A breakthrough in the dispute between the media and the Crown Prosecution Service over the clampdown on releasing material to the press has been made this week.
It follows a meeting on Tuesday between the Director of Public Prosecutions, Ken Macdonald, and representatives of the Society of Editors, Newspaper Society, Sky, Channel 4, Channel 5, ITN, ITV and the BBC.
Society of Editors executive director, Bob Satchwell, described the meeting as “very positive”. He added: “We were told very clearly that the DPP and CPS want to make information and material available to the media and public as much as possible. They want to make the courts more open than they are now.”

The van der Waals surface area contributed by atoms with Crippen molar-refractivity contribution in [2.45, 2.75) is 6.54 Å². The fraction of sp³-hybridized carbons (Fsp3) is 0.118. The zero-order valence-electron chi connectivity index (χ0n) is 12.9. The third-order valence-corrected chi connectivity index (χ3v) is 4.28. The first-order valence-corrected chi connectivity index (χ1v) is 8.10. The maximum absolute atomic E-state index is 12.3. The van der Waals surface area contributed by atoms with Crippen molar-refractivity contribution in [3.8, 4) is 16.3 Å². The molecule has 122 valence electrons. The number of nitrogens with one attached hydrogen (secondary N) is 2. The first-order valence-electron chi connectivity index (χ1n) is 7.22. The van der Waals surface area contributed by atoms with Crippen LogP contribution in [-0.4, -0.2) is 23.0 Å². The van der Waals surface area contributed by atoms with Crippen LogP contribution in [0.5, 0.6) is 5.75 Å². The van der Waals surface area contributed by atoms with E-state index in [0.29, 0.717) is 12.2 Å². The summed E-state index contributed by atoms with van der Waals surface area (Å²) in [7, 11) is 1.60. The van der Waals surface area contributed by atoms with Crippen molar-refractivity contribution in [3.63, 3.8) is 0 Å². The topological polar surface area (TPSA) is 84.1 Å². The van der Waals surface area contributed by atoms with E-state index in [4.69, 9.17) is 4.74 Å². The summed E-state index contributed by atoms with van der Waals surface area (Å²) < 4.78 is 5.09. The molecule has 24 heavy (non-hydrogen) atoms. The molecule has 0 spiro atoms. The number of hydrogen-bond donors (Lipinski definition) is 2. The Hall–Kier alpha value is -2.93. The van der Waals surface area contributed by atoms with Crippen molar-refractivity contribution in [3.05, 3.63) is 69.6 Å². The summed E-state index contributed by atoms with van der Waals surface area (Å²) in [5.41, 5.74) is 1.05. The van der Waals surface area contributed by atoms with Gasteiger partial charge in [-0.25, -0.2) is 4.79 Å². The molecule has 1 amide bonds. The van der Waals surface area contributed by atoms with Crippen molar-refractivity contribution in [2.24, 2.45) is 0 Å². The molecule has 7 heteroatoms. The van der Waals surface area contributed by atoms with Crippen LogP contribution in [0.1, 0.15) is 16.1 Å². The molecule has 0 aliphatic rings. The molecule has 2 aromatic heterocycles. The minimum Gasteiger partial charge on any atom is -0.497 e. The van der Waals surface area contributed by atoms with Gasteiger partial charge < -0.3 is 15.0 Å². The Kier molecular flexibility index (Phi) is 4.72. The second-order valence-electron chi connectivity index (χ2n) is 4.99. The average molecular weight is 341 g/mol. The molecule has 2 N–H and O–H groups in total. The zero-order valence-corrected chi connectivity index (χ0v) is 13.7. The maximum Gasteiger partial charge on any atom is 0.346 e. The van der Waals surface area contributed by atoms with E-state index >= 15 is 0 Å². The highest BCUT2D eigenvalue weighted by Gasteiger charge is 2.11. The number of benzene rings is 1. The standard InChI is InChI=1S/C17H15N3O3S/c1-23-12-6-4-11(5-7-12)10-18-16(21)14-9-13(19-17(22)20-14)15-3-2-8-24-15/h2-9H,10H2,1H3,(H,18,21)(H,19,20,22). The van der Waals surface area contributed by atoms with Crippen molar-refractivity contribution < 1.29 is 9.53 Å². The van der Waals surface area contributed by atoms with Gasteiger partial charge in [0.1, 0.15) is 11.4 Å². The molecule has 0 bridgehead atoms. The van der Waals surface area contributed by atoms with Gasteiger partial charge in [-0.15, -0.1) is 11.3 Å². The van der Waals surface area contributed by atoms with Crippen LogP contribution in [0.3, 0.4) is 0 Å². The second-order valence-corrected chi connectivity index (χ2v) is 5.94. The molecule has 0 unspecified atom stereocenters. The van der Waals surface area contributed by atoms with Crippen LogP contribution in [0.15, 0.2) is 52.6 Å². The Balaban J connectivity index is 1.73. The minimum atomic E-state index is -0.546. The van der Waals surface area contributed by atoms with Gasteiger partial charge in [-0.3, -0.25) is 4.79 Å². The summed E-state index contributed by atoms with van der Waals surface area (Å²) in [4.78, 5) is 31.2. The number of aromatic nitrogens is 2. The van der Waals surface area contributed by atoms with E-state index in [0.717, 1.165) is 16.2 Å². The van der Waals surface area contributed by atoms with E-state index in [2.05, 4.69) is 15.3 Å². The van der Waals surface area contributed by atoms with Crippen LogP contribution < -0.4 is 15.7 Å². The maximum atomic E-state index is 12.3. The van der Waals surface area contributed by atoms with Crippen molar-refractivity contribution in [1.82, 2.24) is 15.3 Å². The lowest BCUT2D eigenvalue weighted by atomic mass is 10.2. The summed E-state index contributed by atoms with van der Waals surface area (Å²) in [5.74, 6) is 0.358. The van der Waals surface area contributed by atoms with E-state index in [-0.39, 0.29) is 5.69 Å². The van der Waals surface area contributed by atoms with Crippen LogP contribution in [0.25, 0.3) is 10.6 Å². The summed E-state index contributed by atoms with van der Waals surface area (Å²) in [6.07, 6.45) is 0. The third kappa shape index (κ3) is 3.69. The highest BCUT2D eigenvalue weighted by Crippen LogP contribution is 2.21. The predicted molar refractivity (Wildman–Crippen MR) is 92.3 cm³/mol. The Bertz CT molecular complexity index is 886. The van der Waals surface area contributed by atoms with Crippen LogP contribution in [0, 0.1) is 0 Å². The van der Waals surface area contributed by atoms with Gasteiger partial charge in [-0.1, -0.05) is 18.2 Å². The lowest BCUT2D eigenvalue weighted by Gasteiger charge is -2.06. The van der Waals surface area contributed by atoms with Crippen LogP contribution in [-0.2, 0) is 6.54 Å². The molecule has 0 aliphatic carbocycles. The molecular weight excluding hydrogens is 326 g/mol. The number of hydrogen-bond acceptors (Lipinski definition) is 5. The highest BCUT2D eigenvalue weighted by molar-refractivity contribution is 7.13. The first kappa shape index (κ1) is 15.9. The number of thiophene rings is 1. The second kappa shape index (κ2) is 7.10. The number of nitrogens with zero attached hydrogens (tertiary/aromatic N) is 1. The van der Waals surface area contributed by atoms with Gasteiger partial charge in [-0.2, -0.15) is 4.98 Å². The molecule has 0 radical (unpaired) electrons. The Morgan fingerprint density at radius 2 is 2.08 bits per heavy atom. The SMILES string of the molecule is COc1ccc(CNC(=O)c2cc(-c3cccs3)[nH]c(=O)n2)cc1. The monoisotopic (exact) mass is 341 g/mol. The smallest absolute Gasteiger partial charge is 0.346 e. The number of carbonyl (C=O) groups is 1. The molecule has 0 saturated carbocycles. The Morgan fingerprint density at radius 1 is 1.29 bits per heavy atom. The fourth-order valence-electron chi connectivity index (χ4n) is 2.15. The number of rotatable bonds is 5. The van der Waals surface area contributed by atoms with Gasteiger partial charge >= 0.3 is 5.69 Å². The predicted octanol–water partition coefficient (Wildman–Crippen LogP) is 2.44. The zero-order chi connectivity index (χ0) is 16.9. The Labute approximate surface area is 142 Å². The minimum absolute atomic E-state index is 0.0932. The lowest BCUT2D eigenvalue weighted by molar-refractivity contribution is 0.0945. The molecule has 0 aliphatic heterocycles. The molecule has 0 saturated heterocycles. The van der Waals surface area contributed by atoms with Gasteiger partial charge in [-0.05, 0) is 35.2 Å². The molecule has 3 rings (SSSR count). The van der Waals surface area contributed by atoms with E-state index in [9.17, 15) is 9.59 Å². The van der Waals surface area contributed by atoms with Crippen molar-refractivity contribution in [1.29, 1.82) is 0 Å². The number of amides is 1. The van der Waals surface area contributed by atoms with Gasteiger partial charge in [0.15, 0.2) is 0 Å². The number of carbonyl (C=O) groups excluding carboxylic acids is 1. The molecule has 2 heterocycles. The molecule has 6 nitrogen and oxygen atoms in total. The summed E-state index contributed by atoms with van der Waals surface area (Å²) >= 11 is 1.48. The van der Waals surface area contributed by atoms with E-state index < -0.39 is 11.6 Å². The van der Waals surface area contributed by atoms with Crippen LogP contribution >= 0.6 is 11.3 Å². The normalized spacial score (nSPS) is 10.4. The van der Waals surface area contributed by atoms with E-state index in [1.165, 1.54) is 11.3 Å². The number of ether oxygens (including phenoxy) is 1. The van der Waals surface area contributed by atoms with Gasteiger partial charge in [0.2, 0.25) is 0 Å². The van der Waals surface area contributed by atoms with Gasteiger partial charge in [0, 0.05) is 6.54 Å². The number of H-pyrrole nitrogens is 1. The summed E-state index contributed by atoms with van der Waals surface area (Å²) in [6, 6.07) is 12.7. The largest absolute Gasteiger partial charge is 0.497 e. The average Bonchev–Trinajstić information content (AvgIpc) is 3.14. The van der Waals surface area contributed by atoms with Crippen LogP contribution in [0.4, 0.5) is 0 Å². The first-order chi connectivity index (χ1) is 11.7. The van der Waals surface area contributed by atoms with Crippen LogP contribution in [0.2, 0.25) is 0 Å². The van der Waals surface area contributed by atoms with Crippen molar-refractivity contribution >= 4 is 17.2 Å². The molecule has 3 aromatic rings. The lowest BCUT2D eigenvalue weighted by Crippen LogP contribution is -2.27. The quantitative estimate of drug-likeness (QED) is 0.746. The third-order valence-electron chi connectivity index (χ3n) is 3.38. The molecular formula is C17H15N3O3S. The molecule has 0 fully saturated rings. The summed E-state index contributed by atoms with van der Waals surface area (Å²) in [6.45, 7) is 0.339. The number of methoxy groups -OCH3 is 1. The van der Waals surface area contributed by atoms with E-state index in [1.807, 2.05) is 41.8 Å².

The press was alarmed when the CPS banned prosecutors and police from giving the media material, such as CCTV pictures and interviews with defendants, used in evidence at trials ( Press Gazette : 28 October). Following media protests, it was agreed that “non-contentious” prosecution evidence could be released.
Now new guidelines are expected to be drawn up following a consultation.
Satchwell said he hoped there would be “a new system which is understood by everyone and which could be applied across the country through the regional organisation of the CPS”.
ITN head of compliance, John Battle, said: “It was a positive meeting – a step forward towards better relations between the media and the CPS.”
He added: “It’s interesting to note that they’ve confirmed we are in no better or worse position than we were before these new guidelines were introduced. In some circumstances material will be disclosed.
“It’s a step in the right direction, in terms of establishing a line of communication between prosecuting organisations and media organisations”